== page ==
In Thomas Fleming’s otherwise excellent article “Dead Monkeys and the Living God” (Perspective, April), he makes a couple of minor missteps that add undue credence to the modernists’ case.  I have not read Steven Weinberg’s books, so I am only going on the evidence presented in Dr. Fleming’s column, but, if Weinberg does lump Intelligent Design theory into the same category as Saint Anselm’s proof of the existence of God, he does so wrongly.  The arguments of Michael Behe and other Intelligent Design proponents are not, and (I think) are not intended to be, the undeniable syllogistic demonstrations of science.  They are merely strong evidence in favor of the proposition that a creator exists (a creator who does not, we should note, need by any means to be the God of Abraham; he could well be Carl Sagan’s space aliens as far as Intelligent Design is concerned).  Saint Anselm’s proof, on the other hand, is just that: a syllogistic proof, intended to demonstrate rationally and definitively the God of Abraham’s existence.  Thus, Intelligent Design and the Ontological Proof are two different creatures entirely and should not be lumped together at all.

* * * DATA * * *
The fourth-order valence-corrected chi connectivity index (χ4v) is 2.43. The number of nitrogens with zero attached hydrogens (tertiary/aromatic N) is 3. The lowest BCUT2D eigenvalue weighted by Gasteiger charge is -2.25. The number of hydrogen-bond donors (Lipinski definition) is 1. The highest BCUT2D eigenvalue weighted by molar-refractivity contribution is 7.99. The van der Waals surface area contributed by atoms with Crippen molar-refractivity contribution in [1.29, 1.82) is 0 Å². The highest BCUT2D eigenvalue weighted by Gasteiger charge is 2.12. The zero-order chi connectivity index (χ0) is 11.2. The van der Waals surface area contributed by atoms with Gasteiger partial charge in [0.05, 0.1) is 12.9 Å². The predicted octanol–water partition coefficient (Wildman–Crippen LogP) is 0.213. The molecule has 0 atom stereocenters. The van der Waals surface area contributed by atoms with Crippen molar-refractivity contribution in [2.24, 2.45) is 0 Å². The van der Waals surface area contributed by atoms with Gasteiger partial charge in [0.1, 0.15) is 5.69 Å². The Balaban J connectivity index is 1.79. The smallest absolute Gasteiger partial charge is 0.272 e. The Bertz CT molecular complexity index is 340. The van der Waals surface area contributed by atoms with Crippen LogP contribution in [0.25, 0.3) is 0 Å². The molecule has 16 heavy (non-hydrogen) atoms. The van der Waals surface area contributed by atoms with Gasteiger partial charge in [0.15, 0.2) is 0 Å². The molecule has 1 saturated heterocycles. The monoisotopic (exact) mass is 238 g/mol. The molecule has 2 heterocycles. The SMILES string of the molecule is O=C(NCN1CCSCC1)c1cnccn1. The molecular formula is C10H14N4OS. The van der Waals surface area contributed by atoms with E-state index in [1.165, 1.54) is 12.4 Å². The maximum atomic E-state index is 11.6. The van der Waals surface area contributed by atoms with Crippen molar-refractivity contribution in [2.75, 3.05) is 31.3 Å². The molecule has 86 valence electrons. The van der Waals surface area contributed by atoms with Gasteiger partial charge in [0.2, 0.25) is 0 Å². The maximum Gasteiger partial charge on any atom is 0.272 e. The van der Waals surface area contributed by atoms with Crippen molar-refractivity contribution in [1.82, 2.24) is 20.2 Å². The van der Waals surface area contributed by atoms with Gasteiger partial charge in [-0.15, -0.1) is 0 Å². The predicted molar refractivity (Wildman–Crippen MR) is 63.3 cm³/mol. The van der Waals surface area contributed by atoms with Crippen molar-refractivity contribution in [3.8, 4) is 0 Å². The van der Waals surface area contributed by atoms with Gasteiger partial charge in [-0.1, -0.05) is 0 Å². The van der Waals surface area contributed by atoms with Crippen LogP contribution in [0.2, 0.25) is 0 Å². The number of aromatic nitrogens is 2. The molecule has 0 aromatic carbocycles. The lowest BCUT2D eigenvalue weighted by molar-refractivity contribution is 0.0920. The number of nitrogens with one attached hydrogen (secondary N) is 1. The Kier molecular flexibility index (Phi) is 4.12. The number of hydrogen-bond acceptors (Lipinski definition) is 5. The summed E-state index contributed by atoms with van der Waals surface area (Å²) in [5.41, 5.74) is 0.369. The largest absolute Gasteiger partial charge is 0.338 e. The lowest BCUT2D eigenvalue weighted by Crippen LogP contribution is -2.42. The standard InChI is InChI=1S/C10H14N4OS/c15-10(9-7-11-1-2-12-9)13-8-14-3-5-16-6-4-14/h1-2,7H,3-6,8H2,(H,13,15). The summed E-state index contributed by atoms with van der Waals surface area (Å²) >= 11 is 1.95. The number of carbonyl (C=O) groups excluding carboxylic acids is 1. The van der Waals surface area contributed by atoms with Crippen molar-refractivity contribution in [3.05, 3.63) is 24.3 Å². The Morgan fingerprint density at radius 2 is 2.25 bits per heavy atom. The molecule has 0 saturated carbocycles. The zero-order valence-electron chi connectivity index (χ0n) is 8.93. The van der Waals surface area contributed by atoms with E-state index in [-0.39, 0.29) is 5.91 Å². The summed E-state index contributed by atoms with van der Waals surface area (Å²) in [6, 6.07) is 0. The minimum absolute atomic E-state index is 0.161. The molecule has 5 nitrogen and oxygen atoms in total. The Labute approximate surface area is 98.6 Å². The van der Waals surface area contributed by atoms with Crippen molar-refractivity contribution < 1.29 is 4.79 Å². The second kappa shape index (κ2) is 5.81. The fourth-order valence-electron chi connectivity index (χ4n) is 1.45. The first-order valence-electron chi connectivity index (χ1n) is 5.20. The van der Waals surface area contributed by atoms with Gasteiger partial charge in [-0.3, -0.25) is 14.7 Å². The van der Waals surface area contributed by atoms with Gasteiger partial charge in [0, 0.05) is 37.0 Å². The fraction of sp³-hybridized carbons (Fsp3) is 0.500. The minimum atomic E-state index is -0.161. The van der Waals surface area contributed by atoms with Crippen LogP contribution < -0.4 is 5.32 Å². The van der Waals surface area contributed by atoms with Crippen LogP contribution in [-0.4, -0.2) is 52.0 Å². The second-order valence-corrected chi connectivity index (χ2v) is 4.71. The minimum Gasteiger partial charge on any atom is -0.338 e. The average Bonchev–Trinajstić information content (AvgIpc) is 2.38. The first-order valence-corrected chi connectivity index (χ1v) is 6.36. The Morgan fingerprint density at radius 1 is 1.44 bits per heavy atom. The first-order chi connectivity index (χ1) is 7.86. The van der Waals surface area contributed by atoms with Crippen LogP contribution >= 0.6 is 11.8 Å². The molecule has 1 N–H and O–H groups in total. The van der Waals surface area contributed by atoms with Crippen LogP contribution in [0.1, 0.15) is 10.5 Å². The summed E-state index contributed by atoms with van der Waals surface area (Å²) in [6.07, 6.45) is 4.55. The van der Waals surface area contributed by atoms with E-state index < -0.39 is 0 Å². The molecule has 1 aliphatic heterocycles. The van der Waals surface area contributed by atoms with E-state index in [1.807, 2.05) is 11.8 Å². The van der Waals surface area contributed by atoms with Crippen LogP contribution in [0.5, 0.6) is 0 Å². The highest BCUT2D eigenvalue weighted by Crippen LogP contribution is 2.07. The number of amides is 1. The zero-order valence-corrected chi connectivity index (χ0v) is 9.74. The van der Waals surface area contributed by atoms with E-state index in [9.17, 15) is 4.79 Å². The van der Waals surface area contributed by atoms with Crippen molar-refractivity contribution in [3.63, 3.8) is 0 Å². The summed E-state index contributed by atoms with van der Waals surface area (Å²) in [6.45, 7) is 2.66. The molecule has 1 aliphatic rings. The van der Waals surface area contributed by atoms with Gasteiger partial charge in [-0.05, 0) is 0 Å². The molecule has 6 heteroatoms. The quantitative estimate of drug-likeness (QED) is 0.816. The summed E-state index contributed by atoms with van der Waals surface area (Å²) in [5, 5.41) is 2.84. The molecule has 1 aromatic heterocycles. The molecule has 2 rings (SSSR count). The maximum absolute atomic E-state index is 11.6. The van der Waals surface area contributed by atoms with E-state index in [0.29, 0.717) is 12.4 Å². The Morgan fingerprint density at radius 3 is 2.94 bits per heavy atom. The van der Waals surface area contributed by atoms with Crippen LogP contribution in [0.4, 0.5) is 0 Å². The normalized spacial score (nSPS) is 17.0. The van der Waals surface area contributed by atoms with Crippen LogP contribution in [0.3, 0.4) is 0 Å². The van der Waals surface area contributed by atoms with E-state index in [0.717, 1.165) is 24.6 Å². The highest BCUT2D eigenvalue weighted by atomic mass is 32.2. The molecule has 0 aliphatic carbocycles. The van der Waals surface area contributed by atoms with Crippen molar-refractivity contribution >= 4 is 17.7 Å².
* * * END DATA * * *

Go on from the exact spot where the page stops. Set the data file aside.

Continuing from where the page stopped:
Indeed, if Intelligent Design should be lumped in with anything, it would be with evolutionary theory.  For evolution concludes in the same manner that Intelligent Design does: a purported consistency with the facts that suggests that the theory itself might be true.  Evolution no more proves the nonexistence of a god than Intelligent Design proves his existence.  In fact, evolutionary theory has nothing whatsoever to say about the existence or nonexistence of God.  While its modernist champions, such as Weinberg and Dawkins, are fond of claiming that random mutations are all that are required in order to explain the supposed descent of man, they are entirely unable to prove that there is anything random about such mutations in the first place.  Physical science is simply incapable of pronouncing upon the question of whether there is the hand of a god behind the workings of the material world.